Abstract Detail

From the backbone to diversification: unraveling the evolutionary history of Ericales

Pizzardo, Raquel [1], Goncalves, Deise [2], MedellĂ­n-Zabala, Diana [3], Chanderbali, Andre [4], Soltis, Douglas [5], Soltis, Pamela [6], Smith, Stephen [7], Dick, Christopher [8].

Phylogenetic incongruence in an important tropical tree family, Sapotaceae, based on target sequence captured nuclear and plastome genes.

With around 1,250 species and 58 genera, Sapotaceae ranges throughout tropical America, Africa, Australasia, and Pacific, and is usually restricted to lowland tropical rainforests. It consists of woody plants ranging from shrubs and understory trees to the canopy-emergent trees of the rainforest. The taxonomy of the family is unstable. During the past few years, many incongruences between phylogeny and classification in Sapotaceae have been noted, as well as alternative topologies for species-level phylogenies. In the present study we generate a higher sampled Sapotaceae phylogeny aiming to compare nuclear and plastid data with the goal of exploring the extent to which subfamily and genus relationships corroborate previously published results. We used target sequence capture data from the Angio353 probe for 199 taxa, and 78 plastome protein-coding genes for 157 taxa of Sapotaceae with representatives from all the subfamilies described for the family. The concatenated maximum likelihood molecular phylogeny was constructed using IQ-TREE (v. 1.6) considering GTR+G and partition models, and 1000 bootstrap replicates. We found that the plastome and nuclear phylogenies are not in full agreement, presenting pointed discordances in known ambiguous taxa (e.g., Pouteria genus). The nuclear phylogeny moderately recovered the three subfamilies of Sapotaceae, showing relatively high support for Sapotoideae but not for Chrysophyloideae. However, these relationships were more ambiguous in the plastome phylogeny. Besides, both phylogenies are inconsistent with the current morphological classification. Our analysis agreed with previous studies that placed Chrysophyllum, Pouteria, and Pradosia, all from the Chrysophylloideae subfamily, as polyphyletic taxa. Their classification was based on combinations of morphological characters that appear to have been lost multiple times and present high levels of homoplasy. All these characteristics are fundamental to understanding why Sapotaceae present so many different classifications. Our work points to this aspect and the need for further studies of phylogeny, biogeographic history, and the evolution of morphological characters in this ecologically and economically important family.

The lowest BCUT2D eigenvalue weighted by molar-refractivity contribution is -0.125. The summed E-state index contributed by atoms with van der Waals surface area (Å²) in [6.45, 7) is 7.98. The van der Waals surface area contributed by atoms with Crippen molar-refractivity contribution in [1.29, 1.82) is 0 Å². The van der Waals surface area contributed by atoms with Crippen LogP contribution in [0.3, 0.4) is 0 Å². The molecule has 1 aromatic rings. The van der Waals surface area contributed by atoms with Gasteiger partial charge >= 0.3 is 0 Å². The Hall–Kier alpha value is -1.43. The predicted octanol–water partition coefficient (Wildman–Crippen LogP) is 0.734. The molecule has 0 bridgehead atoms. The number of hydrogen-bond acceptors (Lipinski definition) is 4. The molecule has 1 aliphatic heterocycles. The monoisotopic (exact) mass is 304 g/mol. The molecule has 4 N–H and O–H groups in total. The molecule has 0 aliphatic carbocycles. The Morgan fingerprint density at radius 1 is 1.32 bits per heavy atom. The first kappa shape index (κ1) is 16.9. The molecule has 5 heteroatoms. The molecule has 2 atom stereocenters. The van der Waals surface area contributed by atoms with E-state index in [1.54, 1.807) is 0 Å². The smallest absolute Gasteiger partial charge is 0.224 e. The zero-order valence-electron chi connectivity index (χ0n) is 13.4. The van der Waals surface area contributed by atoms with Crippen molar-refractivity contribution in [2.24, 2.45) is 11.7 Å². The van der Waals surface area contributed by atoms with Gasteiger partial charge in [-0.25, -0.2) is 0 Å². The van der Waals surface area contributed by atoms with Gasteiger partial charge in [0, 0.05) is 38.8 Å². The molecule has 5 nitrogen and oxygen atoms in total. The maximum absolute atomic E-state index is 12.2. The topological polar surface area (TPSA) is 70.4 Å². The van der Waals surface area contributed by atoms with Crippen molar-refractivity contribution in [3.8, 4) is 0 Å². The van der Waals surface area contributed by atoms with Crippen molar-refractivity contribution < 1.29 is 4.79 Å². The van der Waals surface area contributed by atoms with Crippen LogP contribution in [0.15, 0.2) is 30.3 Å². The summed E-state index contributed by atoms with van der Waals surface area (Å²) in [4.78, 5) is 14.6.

1 - University of Michigan, 1105 N University Ave, Ann Arbor, MI, 48109, USA
2 - University Of Michigan, Ecology And Evolutionary Biology, 800 Fuller St. APT #16, Ann Arbor, MI, 48104, United States
3 - University of Michigan, Ecology and Evolutionary Biology, 1105 N University Ave, Ann Arbor, MI, 48109, USA
4 - University Of Florida, Florida Museum Of Natural History, Gainesville, FL, 32611, USA
5 - University of Florida, Florida Museum of Natural History,, 3215 Hull Road, P. O. Box 2710, Gainesville, FL, 32611, USA
6 - University Of Florida, Florida Museum Of Natural History, Gainesville, FL, 32611.0, United States
7 - 1105 N University Ave, Ann Arbor, MI, 48109, United States
8 - Ecology And Evolutionary Biology, 830 N University, 2019 Natural Science, Ann Arbor, MI, 48109, United States


Presentation Type: Colloquium Presentations
Number: C3005
Abstract ID:542
Candidate for Awards:None

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